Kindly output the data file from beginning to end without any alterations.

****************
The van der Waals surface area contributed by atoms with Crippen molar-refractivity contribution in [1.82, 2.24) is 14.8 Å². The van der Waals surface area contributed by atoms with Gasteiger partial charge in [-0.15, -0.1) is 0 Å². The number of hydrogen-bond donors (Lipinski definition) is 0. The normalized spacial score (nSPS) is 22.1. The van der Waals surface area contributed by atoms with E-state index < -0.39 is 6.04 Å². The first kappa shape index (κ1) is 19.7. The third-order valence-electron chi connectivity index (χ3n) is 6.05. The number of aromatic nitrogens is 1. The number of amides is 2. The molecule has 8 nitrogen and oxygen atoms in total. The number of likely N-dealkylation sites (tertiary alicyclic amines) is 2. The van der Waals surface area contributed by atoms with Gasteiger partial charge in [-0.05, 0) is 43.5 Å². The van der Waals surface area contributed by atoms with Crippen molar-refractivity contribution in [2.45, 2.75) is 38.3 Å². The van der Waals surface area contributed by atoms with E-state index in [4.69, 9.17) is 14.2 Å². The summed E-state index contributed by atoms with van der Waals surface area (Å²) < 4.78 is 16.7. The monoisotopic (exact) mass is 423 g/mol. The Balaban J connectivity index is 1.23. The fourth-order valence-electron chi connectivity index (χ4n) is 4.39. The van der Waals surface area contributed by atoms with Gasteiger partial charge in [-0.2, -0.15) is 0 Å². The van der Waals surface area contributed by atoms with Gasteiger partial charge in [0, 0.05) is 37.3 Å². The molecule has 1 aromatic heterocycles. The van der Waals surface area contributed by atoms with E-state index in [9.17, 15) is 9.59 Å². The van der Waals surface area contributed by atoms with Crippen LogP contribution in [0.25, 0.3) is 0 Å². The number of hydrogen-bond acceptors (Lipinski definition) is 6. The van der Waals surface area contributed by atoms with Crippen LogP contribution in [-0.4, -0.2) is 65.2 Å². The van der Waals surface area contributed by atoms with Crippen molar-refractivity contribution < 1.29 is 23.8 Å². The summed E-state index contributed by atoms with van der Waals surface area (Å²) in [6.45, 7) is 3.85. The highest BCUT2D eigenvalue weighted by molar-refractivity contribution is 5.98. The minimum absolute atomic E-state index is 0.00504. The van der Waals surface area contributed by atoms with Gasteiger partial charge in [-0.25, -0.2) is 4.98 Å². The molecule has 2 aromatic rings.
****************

The van der Waals surface area contributed by atoms with Crippen molar-refractivity contribution in [1.82, 2.24) is 14.8 Å². The van der Waals surface area contributed by atoms with Gasteiger partial charge in [-0.15, -0.1) is 0 Å². The number of hydrogen-bond donors (Lipinski definition) is 0. The normalized spacial score (nSPS) is 22.1. The van der Waals surface area contributed by atoms with E-state index < -0.39 is 6.04 Å². The first kappa shape index (κ1) is 19.7. The third-order valence-electron chi connectivity index (χ3n) is 6.05. The number of aromatic nitrogens is 1. The number of amides is 2. The molecule has 8 nitrogen and oxygen atoms in total. The number of likely N-dealkylation sites (tertiary alicyclic amines) is 2. The van der Waals surface area contributed by atoms with Gasteiger partial charge in [-0.05, 0) is 43.5 Å². The van der Waals surface area contributed by atoms with Crippen molar-refractivity contribution in [2.45, 2.75) is 38.3 Å². The van der Waals surface area contributed by atoms with E-state index in [4.69, 9.17) is 14.2 Å². The summed E-state index contributed by atoms with van der Waals surface area (Å²) < 4.78 is 16.7. The monoisotopic (exact) mass is 423 g/mol. The Balaban J connectivity index is 1.23. The fourth-order valence-electron chi connectivity index (χ4n) is 4.39. The van der Waals surface area contributed by atoms with Gasteiger partial charge in [-0.2, -0.15) is 0 Å². The van der Waals surface area contributed by atoms with Gasteiger partial charge in [0, 0.05) is 37.3 Å². The molecule has 1 aromatic heterocycles. The van der Waals surface area contributed by atoms with E-state index in [9.17, 15) is 9.59 Å². The van der Waals surface area contributed by atoms with Crippen LogP contribution in [0.25, 0.3) is 0 Å². The number of hydrogen-bond acceptors (Lipinski definition) is 6. The van der Waals surface area contributed by atoms with Crippen LogP contribution in [-0.4, -0.2) is 65.2 Å². The van der Waals surface area contributed by atoms with Crippen molar-refractivity contribution < 1.29 is 23.8 Å². The summed E-state index contributed by atoms with van der Waals surface area (Å²) in [6.45, 7) is 3.85. The highest BCUT2D eigenvalue weighted by molar-refractivity contribution is 5.98. The minimum absolute atomic E-state index is 0.00504. The van der Waals surface area contributed by atoms with Gasteiger partial charge in [-0.25, -0.2) is 4.98 Å². The molecule has 2 aromatic rings.